by Roy Kasten
The former is an expert band of Austin pickers and songwriters, in the mold of Little Feat or the Band, perhaps, or if you prefer a more modest reference, a younger successor to the Resentments, the legendary pickup-style band that's long held a weekly residency at the Saxon Pub in the heart of the Texas capitol. Its core audience is probably just a little older, a little more nouveaux-hippie, a little less punk than the reprobates who follow Deer Tick. But that band, for all its Replacementsy slop and twang (the group covered "Waitress in the Sky"), has more chops than the average indie-scruff rockers and a genuine sense of tradition, if by tradition we mean John Mellencamp and Chuck Berry (covers of "Authority Song" and "Maybellene," check and mate).
Band of Heathens opened just after 8 p.m., and despite the early start, the room was full a half hour later (it wouldn't sell out, however), with a motley audience of Cookie Monsters, slutty nurses, low-budget zombies and folks (like myself) too lazy to get into a get-up. The band, fronted by singers and songwriters Colin Brooks, Ed Jurdi and Gordy Quist, sounded tight in its harmonies and adventurous in its blues, with Jurdi singing all the wasted generation anthemry out of "LA County Blues" and the band, including a bass player who later confessed to having joined only "on Thursday," swung when it needed to and triple-guitar jammed even when it didn't. But with a dozen vintage guitars on stage, the Heathens weren't about to miss the chance to conjure the spirit of the Allmans. And more bands should be so savvy in choice of covers: Gillian Welch's "Look at Miss Ohio" and the Beatles' "I've Got a Feeling" sounded like they'd been written just for this band's moment.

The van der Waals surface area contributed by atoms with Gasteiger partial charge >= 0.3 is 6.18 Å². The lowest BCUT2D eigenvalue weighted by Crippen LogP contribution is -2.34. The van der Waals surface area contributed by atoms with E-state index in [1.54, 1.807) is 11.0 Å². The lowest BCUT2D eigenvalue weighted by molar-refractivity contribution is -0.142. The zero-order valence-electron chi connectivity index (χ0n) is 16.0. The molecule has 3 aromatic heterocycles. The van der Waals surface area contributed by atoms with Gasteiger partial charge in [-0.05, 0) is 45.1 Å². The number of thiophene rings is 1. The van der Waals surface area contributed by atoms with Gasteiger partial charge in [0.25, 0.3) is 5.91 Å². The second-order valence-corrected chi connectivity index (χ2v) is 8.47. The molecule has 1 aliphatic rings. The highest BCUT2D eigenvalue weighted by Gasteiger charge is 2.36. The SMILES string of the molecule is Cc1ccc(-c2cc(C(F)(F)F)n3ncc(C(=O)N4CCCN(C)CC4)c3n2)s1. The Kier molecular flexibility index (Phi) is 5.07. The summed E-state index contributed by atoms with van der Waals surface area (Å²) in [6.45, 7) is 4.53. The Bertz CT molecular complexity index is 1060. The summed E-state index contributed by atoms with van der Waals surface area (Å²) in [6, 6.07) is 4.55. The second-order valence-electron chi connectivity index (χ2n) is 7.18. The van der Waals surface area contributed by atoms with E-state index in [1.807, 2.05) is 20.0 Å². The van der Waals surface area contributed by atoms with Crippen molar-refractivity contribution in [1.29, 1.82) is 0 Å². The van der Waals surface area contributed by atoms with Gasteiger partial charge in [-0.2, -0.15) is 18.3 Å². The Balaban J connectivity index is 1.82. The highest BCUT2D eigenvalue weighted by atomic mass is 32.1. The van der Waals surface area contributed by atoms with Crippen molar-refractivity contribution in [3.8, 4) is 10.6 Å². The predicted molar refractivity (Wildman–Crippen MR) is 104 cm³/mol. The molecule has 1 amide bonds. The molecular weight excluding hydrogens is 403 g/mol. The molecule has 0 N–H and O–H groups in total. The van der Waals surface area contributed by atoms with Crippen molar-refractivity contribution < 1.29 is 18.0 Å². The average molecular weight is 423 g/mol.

In precisely appointed Village People attire, Deer Tick (and a couple of friends) took the stage to the karaoke of "Y.M.C.A.", a goofy, delightful entrance, and then jumped into an hour and a half of dirty, bluesy, bashing rock, with John McCauley's nasal twang sounding more sweet than metallic, and the whole band buzzed but not obliterated. The drunken chaos of a Deer Tick show is the essence of its appeal, but this night was just a little more focused than usual, skronking sax solos and skittish drumming aside. A hard, shuffling "These Old Shoes" from War Elephant and a gliding "Choir of Angels" from Black Dirt Sessions were highlights, as was a suite of covers, including John Prine's "Mexican Home," a funky take on the late Bobby Charles' "Down South in New Orleans" and a terrifically unironic "La Bamba." And "The Monster Mash," of course.
And then up came the thump of "Macho Man," dancers reassembled, pranced off stage and disco-lined through the crowd, who gathered round and shook their beer-sprayed bodies to the silly wonderfulness of it all. That dance-floor party would have been tough to follow, and Deer Tick wisely didn't try.